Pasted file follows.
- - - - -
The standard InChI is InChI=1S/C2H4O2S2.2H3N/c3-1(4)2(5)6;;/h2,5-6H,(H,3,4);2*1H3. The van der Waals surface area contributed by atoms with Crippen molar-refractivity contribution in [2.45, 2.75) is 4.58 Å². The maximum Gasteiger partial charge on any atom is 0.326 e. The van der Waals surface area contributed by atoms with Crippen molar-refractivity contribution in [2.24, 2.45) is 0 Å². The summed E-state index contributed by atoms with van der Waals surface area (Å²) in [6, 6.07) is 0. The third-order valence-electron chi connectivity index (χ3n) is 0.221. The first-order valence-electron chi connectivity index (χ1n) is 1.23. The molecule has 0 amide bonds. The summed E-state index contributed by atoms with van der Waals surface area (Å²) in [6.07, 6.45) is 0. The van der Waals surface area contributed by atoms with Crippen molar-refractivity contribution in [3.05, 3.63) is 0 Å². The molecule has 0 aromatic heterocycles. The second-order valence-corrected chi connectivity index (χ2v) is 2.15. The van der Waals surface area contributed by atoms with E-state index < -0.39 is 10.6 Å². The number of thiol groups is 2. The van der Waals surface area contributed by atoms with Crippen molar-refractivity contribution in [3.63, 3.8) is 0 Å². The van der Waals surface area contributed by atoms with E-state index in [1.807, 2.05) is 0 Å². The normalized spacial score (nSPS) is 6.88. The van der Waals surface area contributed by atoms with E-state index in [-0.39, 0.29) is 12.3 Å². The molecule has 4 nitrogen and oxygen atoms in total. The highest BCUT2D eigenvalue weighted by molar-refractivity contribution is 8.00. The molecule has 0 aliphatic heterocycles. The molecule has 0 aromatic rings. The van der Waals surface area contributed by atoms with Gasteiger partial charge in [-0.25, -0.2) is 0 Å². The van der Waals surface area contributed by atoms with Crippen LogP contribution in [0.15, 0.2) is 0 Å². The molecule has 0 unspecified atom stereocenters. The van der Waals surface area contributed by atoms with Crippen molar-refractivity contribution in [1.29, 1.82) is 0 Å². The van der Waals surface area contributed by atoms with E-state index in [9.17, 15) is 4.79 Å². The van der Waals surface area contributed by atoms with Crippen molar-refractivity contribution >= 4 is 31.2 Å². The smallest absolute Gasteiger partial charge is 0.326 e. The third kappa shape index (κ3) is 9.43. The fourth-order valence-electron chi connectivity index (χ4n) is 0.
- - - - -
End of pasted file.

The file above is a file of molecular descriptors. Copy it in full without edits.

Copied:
The standard InChI is InChI=1S/C2H4O2S2.2H3N/c3-1(4)2(5)6;;/h2,5-6H,(H,3,4);2*1H3. The van der Waals surface area contributed by atoms with Crippen molar-refractivity contribution in [2.45, 2.75) is 4.58 Å². The maximum Gasteiger partial charge on any atom is 0.326 e. The van der Waals surface area contributed by atoms with Crippen molar-refractivity contribution in [2.24, 2.45) is 0 Å². The summed E-state index contributed by atoms with van der Waals surface area (Å²) in [6, 6.07) is 0. The third-order valence-electron chi connectivity index (χ3n) is 0.221. The first-order valence-electron chi connectivity index (χ1n) is 1.23. The molecule has 0 amide bonds. The summed E-state index contributed by atoms with van der Waals surface area (Å²) in [6.07, 6.45) is 0. The van der Waals surface area contributed by atoms with Crippen molar-refractivity contribution in [3.05, 3.63) is 0 Å². The molecule has 0 aromatic heterocycles. The second-order valence-corrected chi connectivity index (χ2v) is 2.15. The van der Waals surface area contributed by atoms with E-state index < -0.39 is 10.6 Å². The number of thiol groups is 2. The van der Waals surface area contributed by atoms with Crippen molar-refractivity contribution in [3.63, 3.8) is 0 Å². The van der Waals surface area contributed by atoms with E-state index in [1.807, 2.05) is 0 Å². The normalized spacial score (nSPS) is 6.88. The van der Waals surface area contributed by atoms with E-state index in [-0.39, 0.29) is 12.3 Å². The molecule has 4 nitrogen and oxygen atoms in total. The highest BCUT2D eigenvalue weighted by molar-refractivity contribution is 8.00. The molecule has 0 aliphatic heterocycles. The molecule has 0 aromatic rings. The van der Waals surface area contributed by atoms with Gasteiger partial charge in [-0.25, -0.2) is 0 Å². The van der Waals surface area contributed by atoms with Crippen LogP contribution in [0.15, 0.2) is 0 Å². The molecule has 0 unspecified atom stereocenters. The van der Waals surface area contributed by atoms with Crippen molar-refractivity contribution in [1.29, 1.82) is 0 Å². The van der Waals surface area contributed by atoms with E-state index in [9.17, 15) is 4.79 Å². The van der Waals surface area contributed by atoms with Crippen molar-refractivity contribution >= 4 is 31.2 Å². The smallest absolute Gasteiger partial charge is 0.326 e. The third kappa shape index (κ3) is 9.43. The fourth-order valence-electron chi connectivity index (χ4n) is 0.